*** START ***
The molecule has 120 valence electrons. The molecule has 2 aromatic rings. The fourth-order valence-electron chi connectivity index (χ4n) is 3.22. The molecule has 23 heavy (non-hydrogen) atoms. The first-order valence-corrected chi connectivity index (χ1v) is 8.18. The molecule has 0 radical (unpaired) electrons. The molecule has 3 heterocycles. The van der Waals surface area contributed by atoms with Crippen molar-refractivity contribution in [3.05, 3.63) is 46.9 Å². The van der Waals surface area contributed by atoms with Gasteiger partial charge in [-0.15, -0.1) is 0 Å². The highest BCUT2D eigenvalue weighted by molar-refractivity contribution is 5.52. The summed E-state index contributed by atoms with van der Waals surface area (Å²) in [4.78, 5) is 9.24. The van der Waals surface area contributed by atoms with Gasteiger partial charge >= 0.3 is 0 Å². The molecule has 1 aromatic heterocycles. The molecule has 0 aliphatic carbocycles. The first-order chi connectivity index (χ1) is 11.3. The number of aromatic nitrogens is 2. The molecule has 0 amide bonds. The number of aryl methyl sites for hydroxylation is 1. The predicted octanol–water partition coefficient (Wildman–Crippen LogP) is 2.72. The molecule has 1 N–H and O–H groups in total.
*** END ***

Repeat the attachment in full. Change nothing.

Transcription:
The molecule has 120 valence electrons. The molecule has 2 aromatic rings. The fourth-order valence-electron chi connectivity index (χ4n) is 3.22. The molecule has 23 heavy (non-hydrogen) atoms. The first-order valence-corrected chi connectivity index (χ1v) is 8.18. The molecule has 0 radical (unpaired) electrons. The molecule has 3 heterocycles. The van der Waals surface area contributed by atoms with Crippen molar-refractivity contribution in [3.05, 3.63) is 46.9 Å². The van der Waals surface area contributed by atoms with Gasteiger partial charge in [-0.15, -0.1) is 0 Å². The highest BCUT2D eigenvalue weighted by molar-refractivity contribution is 5.52. The summed E-state index contributed by atoms with van der Waals surface area (Å²) in [4.78, 5) is 9.24. The van der Waals surface area contributed by atoms with Gasteiger partial charge >= 0.3 is 0 Å². The molecule has 1 aromatic heterocycles. The molecule has 0 aliphatic carbocycles. The first-order chi connectivity index (χ1) is 11.3. The number of aromatic nitrogens is 2. The molecule has 0 amide bonds. The number of aryl methyl sites for hydroxylation is 1. The predicted octanol–water partition coefficient (Wildman–Crippen LogP) is 2.72. The molecule has 1 N–H and O–H groups in total.